Readout of DOJ, HHS Listening Session on the Bipartisan COVID-19 Hate Crimes Act with Organizations Representing Communities Impacted by Hate
During the listening session, U.S. Attorney General Garland, HHS Secretary Becerra and Associate Attorney General Gupta solicited feedback on guidance DOJ and HHS are required to issue under the bipartisan legislation.
Yesterday, Attorney General Merrick B. Garland and Secretary of Health and Human Services Xavier Becerra co-hosted a listening session with stakeholders on the bipartisan COVID-19 Hate Crimes Act, which was signed into law by President Biden on May 20. Under the legislation, the Department of Justice (DOJ) and the Department of Health and Human Services (HHS), in coordination with the COVID-19 Health Equity Task Force and community-based organizations, are required to issue guidance aimed at raising awareness of hate crimes during the COVID-19 pandemic. The session was moderated by Associate Attorney General Vanita Gupta.
In keeping with the Biden-Harris Administration’s efforts to combat hate in all of its forms, the listening session was an opportunity for stakeholders, including Asian American, Native Hawaiian, and Pacific Islander (AA and NHPI) and other community-based and anti-hate advocacy organizations, to provide feedback to HHS and DOJ on the guidance. The diverse set of stakeholders represented the wide impact of increased hate and bias, and mutual support among impacted communities.
Attorney General Garland and Secretary Becerra opened the listening session by acknowledging that many in the AA and NHPI communities have faced two plagues during the pandemic—COVID-19 and violence motivated by bias—and expressed the Biden-Harris Administration’s commitment to confront both. They then detailed steps the administration is already taking through their agencies to address these urgent issues.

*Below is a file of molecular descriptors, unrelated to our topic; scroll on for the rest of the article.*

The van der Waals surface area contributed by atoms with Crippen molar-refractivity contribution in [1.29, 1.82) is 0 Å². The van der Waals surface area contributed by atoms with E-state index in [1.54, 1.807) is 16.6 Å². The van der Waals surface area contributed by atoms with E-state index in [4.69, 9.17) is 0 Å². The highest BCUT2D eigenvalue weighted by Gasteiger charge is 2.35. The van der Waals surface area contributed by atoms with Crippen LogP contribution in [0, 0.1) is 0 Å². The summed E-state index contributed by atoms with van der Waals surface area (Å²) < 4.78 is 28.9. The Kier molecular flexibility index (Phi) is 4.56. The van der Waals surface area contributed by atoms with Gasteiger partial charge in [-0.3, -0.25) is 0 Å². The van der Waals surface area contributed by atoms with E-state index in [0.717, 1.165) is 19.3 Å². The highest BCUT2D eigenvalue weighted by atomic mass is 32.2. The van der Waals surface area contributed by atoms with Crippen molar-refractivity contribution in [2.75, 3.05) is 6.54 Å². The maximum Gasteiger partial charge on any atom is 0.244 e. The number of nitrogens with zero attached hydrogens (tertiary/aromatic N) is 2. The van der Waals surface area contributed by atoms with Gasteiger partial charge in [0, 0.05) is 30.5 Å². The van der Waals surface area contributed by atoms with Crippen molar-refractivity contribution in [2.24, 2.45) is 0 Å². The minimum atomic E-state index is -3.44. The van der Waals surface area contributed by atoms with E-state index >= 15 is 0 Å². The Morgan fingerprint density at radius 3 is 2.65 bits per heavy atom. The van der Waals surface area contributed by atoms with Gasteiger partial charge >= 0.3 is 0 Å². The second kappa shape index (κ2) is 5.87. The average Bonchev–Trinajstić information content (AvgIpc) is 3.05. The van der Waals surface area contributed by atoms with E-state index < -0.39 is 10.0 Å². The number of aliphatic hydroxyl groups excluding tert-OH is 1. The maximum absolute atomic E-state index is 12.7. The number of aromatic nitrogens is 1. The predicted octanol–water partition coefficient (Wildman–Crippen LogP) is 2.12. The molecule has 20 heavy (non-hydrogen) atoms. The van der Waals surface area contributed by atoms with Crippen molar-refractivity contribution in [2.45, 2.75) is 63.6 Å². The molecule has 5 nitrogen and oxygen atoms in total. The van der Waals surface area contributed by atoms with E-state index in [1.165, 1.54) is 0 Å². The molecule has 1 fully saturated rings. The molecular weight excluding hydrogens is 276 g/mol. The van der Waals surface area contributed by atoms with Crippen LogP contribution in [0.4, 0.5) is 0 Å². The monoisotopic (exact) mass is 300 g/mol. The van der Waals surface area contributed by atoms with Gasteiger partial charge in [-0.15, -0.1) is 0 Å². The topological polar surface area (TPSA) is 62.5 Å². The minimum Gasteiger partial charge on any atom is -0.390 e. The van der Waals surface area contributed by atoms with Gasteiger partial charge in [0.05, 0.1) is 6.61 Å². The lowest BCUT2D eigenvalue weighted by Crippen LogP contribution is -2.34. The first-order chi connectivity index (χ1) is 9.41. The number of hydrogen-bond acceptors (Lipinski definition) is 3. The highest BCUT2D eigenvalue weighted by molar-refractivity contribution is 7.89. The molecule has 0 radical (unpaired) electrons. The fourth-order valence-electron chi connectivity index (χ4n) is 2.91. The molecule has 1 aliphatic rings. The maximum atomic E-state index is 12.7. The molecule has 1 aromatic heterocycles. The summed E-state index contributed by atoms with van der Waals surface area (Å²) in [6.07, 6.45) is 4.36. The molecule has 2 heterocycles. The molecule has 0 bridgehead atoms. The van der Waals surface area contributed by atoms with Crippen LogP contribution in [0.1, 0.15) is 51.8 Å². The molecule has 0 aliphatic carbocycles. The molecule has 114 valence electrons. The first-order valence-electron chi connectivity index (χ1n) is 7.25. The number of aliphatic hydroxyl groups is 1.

Attorney General Garland described how he has directed DOJ to take steps to improve incident reporting, increase law enforcement training and coordination at all levels of government, prioritize community outreach, and make better use of civil enforcement mechanisms. These efforts have included increasing investigative resources dedicated to civil rights cases, expediting the Department’s review of hate crimes, increasing language access, and revitalizing the Community Relations Service.
Secretary Becerra described how HHS has established the COVID-19 Health Equity Task Force, re-invigorated the White House Initiative on Asian Americans, Native Hawaiians, and Pacific Islanders, which is housed at HHS, and invested millions of dollars in funding for AA and NHPI health care entities, among many others.
Following Attorney General Garland and Secretary Becerra’s opening remarks, Associate Attorney General Gupta moderated a conversation with stakeholders about the rise in hate crimes and hate incidents across the country, barriers to reporting these incidents, and what the guidance DOJ and HHS are required to issue should include. In response, community-based organizations emphasized the need for language access to communities, robust reporting systems for hate crime across federal and state agencies, various perspectives on the types and forms of guidance that would best serve impacted communities, and policy ideas that will help treat hate crimes and bias-related incidents as a public health issue, among many others. Secretary Becerra, Attorney General Garland, and Associate Attorney General Gupta closed the listening session by thanking the advocacy organizations for their participation, thoughtful dialogue, and commitment to advancing justice.
Stakeholders who would like to provide recommendations on the guidance are encouraged to submit their public comments to DOJ and HHS at COVID19HateCrimesGuidance@hhs.gov.